Post by lunchstealer » 19 Dec 2017, 17:32

I am a disorganized person. I lose things.

I cannot work with rings.

Then again, I don't bake because I'm SUPER fail-y at precise measurement and so forth. I've got a scale now so I can do better if I need to, but I'm still not going to.

Back to poring over the list like a jackal:

Yeesh. Her recommendation of a vacuum-sealed dry-aging kit for steaks.... Who has room for that? It's not that it looks useless. It seals the meat in a vacuum-sealed but permeable membrane that allows the moisture to evaporate off, which seems perfectly cromulent from my understanding of things. But now you need the place to store the special baggies which aren't useful for much else, and you have to store their specialized vacuum sealer.

You can get the same result from snugly-wrapped butcher paper. It's half of what butcher-paper is for. All you need is a roll of butcher paper and some tape. If you have a kitchen junk drawer, you've got tape, so all you need is one extra roll-o-stuff in your saran-wrap/tin-foil/wax-paper/parchment-paper storage.

BTW, Kroger-brand pre-cut parchment sheets are market success. When doing little baking things, crescent rolls, cookies, etc, I hate hate hate having to clean sheet pans. They just don't clean well and they don't fit well in my dish washer or my sink*. A sheet of parchment paper basically means never having to say I'm sorry I didn't clean that thing after its last use. But Reynold's comes in an over-sized roll, and has some neat features like a pre-printed grid to make it easier to evenly space your cookies or whatever, but I'm too clumsy to easily tear sheets off the larger roll. So last time I had to grab a fresh roll of it, I saw that King Soopers had Kroger-brand in pre-cut sheets that you just pull out and plunk down to use. Almost perfectly sized for my sheet pans. Anything that can make my cooking life easier without cluttering up my too-little-storage-having kitchen is a bonus.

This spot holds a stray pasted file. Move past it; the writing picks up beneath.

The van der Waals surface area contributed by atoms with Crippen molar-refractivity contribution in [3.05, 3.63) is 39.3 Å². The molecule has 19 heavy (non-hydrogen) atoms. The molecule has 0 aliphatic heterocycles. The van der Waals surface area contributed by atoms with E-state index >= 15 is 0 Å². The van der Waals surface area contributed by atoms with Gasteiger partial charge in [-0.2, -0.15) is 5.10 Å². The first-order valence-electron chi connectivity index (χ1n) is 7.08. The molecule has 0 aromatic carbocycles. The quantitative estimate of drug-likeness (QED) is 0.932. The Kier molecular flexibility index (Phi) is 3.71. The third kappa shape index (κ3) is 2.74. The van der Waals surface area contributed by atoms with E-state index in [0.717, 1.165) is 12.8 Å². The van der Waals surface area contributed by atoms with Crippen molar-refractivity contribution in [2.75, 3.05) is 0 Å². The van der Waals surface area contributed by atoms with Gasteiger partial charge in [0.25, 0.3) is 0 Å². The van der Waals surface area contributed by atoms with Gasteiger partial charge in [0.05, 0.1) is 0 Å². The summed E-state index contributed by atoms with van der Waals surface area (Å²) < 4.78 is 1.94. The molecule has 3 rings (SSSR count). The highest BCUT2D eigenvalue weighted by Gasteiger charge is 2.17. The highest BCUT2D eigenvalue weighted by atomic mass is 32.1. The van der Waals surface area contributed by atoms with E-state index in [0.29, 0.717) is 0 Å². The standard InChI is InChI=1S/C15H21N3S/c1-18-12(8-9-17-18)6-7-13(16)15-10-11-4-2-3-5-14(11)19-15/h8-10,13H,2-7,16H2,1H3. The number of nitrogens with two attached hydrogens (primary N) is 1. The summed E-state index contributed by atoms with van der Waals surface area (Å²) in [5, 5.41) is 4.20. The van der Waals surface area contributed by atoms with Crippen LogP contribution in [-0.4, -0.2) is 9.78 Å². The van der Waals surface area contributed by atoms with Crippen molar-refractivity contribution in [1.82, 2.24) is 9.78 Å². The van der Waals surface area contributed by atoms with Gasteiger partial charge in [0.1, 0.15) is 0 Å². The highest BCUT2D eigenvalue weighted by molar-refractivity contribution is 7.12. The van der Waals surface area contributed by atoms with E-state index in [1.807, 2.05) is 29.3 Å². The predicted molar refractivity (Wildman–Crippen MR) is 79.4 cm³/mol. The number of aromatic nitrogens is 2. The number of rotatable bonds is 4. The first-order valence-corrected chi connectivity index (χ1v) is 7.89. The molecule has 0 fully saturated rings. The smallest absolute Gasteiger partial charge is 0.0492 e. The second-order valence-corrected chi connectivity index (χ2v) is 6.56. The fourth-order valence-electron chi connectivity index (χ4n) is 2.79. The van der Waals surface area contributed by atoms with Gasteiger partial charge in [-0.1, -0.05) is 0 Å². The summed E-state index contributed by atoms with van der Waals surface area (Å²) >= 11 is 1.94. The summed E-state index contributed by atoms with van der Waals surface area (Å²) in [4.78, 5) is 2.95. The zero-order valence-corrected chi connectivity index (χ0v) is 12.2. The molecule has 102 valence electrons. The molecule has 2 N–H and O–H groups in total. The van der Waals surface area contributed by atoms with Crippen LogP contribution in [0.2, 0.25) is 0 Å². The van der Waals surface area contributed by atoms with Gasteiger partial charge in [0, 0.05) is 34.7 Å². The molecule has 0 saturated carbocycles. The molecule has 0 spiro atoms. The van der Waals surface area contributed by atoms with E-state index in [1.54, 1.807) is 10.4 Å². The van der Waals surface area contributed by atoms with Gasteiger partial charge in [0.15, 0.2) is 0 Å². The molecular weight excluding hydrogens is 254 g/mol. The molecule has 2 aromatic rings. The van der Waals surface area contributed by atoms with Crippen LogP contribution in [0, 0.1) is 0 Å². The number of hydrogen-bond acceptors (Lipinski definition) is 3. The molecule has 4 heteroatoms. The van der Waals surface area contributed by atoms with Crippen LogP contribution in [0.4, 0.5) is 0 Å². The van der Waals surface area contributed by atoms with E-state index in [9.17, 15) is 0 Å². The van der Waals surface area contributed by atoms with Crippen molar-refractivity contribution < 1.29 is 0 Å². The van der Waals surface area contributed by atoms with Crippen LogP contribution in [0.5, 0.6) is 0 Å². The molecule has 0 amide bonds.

*And I have a pretty nasty case of dishydrotic eczema on my hands which is basically the world's worst case of dishpan hands. If I get any soap or detergent on my hands I have to immediately hit them with hard-core lotion or petroleum jelly or they will be itchy within 10 minutes and cracked all the way into the dermis in an hour. Imagine having half-healed paper cuts all over your palms or the crook of your thumb, and that's a pretty close approximation of a bad day for me. So ANYTHING that cuts back on hand-scrubbing cookware is a godsend. Kitchen gloves work, but they're hard to find in men's sizes and a pain to take off and put on with my hands, and still irritate my hands a bit if I have to wear them too long. So seriously parchment paper is my friend.
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thoreau
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Re: Food

Post by thoreau » 19 Dec 2017, 18:12

Mo wrote:
19 Dec 2017, 16:04
Team ring.
One ring to rule the spoons,
One ring so it's easier to find them,
One ring to bring them out,
And in a dark drawer bind them.
"ike Wile E. Coyote salivating over a "4000 Ways To Prepare Roadrunner" cookbook without watching his surroundings, the Road Runner of Societal Inertia snuck up on them both and beepbeeped them off the mesa."
--Shem